The report also reveals that greater digital collaboration between G20 large companies and entrepreneurs could result in an additional $1.5 trillion in global economic output, according to Accenture’s Digital Collaboration Index and economic model, equivalent to a 2.2 percent uplift to global GDP.  $779 billion of the total would be generated directly through greater revenues by large companies, and $671 billion would be generated indirectly through economic activity in value chains. The Index uses the survey data and economic modelling to predict the potential dividend of greater digital collaboration. It shows that the top fifth of those committed to collaboration achieved higher levels of revenue growth and that, if all entrepreneurs and large companies were to achieve the degree of collaboration of the top 20 percent, revenue growth rates could rise between 3 and 18 percentage points for entrepreneurs, and between 2 and 16 percentage points for large companies.
“The journey to open innovation requires large companies to recognize that collaboration cannot continue to be done on their terms, on their premises or just for their benefit,” said Jitendra Kavathekar, managing director, Open Innovation, Accenture. “To make a success of digital disruption will require new forms of innovation in which multiple partners collaborate to create, fail and try again in more experimental and entrepreneurial settings. That can only happen if more participants come together through digitally enabled networks to create innovations together.”
Harnessing the Power of Entrepreneurs to Open Innovation,” makes a series of recommendations. Large companies are encouraged to:
  • Set a clear strategy that defines shared outcomes to give all parties confidence that their ROI and commitments will be shared equally
  • Define and budget for success: Ensure that successful ideas are not stranded beyond pilot phase and can be scaled quickly
  • Seed an “intrapreneurship” culture by seconding employees to start-ups and encouraging employees to launch their own start-ups.
The report also makes recommendations for governments to consider:
  • Develop co-financing models: Encourage a greater range of financing models, from public grants to crowdfunding, to meet the varying need of entrepreneurs at different stages.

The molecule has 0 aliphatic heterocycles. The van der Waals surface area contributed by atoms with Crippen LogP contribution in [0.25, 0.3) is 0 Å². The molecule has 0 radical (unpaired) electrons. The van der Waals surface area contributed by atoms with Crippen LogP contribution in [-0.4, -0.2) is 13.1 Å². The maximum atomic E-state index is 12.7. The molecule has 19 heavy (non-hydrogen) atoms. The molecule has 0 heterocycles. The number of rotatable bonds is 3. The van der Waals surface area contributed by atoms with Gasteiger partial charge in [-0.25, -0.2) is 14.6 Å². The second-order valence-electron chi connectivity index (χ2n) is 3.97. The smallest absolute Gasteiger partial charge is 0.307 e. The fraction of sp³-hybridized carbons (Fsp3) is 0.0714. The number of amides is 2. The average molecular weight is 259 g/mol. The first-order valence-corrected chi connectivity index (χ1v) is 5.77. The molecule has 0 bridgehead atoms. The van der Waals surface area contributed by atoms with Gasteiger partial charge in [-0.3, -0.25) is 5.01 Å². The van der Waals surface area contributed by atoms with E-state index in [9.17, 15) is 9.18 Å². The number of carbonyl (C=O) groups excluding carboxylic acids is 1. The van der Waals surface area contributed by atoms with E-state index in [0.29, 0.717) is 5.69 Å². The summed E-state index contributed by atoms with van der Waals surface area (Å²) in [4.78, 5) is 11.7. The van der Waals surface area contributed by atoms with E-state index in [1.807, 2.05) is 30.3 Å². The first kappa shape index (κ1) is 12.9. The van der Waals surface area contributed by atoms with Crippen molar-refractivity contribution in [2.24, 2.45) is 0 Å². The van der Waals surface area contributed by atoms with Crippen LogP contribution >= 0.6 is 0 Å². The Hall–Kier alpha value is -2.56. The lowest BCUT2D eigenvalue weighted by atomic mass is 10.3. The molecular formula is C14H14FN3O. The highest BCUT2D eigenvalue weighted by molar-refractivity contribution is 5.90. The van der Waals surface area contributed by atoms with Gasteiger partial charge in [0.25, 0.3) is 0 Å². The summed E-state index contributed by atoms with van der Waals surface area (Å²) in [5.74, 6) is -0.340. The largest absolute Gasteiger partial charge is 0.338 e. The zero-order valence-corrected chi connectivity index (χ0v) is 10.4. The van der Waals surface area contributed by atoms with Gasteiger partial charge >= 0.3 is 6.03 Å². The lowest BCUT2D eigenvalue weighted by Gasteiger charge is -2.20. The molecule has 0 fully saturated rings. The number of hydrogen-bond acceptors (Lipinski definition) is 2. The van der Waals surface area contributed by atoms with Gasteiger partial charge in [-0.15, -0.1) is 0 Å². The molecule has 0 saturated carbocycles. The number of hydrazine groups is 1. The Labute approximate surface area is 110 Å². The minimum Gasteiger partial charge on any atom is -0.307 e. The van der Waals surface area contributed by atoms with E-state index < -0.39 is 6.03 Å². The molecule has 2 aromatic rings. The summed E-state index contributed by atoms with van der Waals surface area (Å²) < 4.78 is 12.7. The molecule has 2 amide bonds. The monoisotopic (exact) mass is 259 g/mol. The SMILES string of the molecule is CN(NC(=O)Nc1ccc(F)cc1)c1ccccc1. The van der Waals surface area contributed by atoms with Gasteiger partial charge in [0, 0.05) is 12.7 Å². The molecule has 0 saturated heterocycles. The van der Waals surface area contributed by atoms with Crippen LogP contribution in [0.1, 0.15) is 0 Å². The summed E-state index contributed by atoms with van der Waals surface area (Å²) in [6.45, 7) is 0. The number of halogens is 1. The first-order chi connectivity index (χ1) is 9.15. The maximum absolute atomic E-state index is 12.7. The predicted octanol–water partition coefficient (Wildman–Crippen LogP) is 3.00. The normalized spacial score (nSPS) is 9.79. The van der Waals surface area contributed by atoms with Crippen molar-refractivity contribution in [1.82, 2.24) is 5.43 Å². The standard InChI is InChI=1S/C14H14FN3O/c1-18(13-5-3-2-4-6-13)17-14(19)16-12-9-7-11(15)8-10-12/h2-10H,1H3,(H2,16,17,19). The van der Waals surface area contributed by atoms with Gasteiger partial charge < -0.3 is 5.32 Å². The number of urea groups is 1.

• Create collaboration networks: Actively build clusters and networks by supporting and funding groups of partners rather than single universities or participants.
  • Encourage a borderless physical world: Support digital trade through regulation that encourages the safe exchange of data across borders and immigration policies that secure the supply of critical talent.
About the Research
Accenture explored the views and attitudes of entrepreneurs and large companies relating to collaboration and innovation. The research, conducted in cooperation with the G20 Young Entrepreneurs’ Alliance, comprised of the following:
  • An online survey of 1,002 entrepreneurs and 1,020 executives at large companies
  • In-depth interviews with 20 executives at companies and institutions
  • Analysis of the digital business and collaboration landscape in all G20 countries
About Accenture
Accenture is a global management consulting, technology services and outsourcing company, with more than 336,000 people serving clients in more than 120 countries. Combining unparalleled experience, comprehensive capabilities across all industries and business functions, and extensive research on the world’s most successful companies, Accenture collaborates with clients to help them become high-performance businesses and governments. The company generated net revenues of US$30.0 billion for the fiscal year ended Aug. 31, 2014. Its home page is www.accenture.com.
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Matthew McGuinness